Import and Export MySQL and PostgreSQL

There are a number of ways to export and import data from a database. You can use a Mac client like Sequal Pro for MySQL, for example. You can do the same for PostgreSQL, though I have not settled on a Mac client for PostgreSQL.

Mac clients aside, you need can import and export your database SQL from the command line or from a bash script on your server as well. I use the following commands to handle importing and exporting SQL on my servers and development machines.


If you want to export PostgreSQL:

pg_dump -U [username] [database] -f [filepath]

If you want to export MySQL:

mysqldump -u [username] -p[root_password] [database] > [filepath]

Note that there is no space after -p in the MySQL command.


If you want to import PostgreSQL:

psql [database] < [filepath]

If you want to import MySQL:

mysql -u [username] -p[root_password] [database] < [filepath]


You can read about the backup process for PostgreSQL on their website for more details.

For MySQL, the documentation is broken up into multiple pages. One for exporting or dumping your database and another for importing your exported database.


Raw PHP and MySQL Eager Loading

Working with complicated and joined data sets can be tricky for MySQL database performance. For example, What if you need to load multiple authors and their books from a database. How would you work around the N+1 problem and avoid unnecessary queries to the database without an expensive join statement? The answer is quite simple.

Use eager loading.

Eager Loading

Eager loading is simply fetching records preemptively. For example, when the author records are requested you can aggregate their ID. Then, you can query for only the books used by those authors beforehand.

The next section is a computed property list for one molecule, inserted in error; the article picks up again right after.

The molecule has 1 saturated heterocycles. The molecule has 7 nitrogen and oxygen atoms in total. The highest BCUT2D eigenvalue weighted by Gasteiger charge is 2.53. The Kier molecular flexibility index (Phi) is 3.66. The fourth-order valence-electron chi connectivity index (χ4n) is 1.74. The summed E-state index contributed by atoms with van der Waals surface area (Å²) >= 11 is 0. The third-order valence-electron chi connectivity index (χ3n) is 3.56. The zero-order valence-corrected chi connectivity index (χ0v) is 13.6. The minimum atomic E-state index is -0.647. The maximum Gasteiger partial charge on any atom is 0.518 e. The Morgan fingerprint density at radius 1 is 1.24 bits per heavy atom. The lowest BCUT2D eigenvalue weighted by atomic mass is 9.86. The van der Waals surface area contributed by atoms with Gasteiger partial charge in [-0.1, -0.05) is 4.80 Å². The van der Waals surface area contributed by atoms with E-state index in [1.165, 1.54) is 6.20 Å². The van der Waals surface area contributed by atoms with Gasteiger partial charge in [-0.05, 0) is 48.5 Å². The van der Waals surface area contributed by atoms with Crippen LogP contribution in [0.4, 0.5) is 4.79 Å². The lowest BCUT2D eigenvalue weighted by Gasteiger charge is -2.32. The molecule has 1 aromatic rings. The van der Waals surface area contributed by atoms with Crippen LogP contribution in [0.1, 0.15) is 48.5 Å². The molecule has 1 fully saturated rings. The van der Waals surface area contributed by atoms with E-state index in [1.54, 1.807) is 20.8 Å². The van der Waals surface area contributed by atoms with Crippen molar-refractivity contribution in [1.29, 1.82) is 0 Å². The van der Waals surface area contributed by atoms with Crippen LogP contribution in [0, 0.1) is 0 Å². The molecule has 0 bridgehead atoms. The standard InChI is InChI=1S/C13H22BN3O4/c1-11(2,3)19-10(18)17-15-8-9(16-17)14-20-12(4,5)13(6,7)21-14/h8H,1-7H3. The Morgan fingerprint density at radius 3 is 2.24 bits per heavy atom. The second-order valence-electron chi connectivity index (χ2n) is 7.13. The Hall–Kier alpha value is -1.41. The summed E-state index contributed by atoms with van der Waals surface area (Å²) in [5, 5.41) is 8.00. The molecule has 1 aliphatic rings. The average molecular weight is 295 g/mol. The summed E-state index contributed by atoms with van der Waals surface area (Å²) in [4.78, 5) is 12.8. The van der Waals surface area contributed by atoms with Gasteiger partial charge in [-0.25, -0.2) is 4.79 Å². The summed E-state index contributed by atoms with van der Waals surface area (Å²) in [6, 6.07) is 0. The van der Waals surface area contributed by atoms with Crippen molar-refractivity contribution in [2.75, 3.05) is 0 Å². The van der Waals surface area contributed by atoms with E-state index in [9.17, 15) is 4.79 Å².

SELECT * FROM `authors` LIMIT 3;

If this query returns the authors of the IDs 1,2,3 you can save queries on books by running just one select statement,

SELECT * FROM `books` WHERE `author_id` IN ( 1,2,3 );

PHP: Solutions

There are two great ways to work with eager loading in PHP.

  1. Using a handy ORM.
  2. Manually using PHP's PDO and your own code.


With an ORM such as Eloquent in Laravel eager loading is very simple. Laracasts has a great video explaining the situation and then covers the solution and there is a more recent video if you have an account.


There are times you do not want the overhead of an ORM. You might also want to build eager loading yourself. In these cases, you will need to use PHP's PDO class.

Let's say we have 10 authors. If you queried their books without eager loading you would run 11 SQL queries.

query("SELECT * FROM `authors` LIMIT 10;");

// Query books 10 times!
foreach($authors as $author) {
$id = (int) $author['id'];
$books = $pdo->query("SELECT * FROM `books` WHERE `author_id` = {$id}");
foreach($books as $book) {

The code is nice and brief but at the expense of speed. 11 queries are not ideal. Imagine the speed if 100 authors are returned. Ouch!

If you use eager loading you can have the same net result with only 2 queries.

query("SELECT * FROM `authors` LIMIT 10;");

// Setup eager list of IDs
$ids = [];
foreach($authors as $author) {
$ids[] = (int) $author['id'];
$author_ids = implode(',', $ids);

// Get all books and group them
$grouped_books = [];
$all_books = $pdo->query("SELECT * FROM `books` WHERE `author_id` IN ( {$author_ids} )");
foreach($all_books as $book) {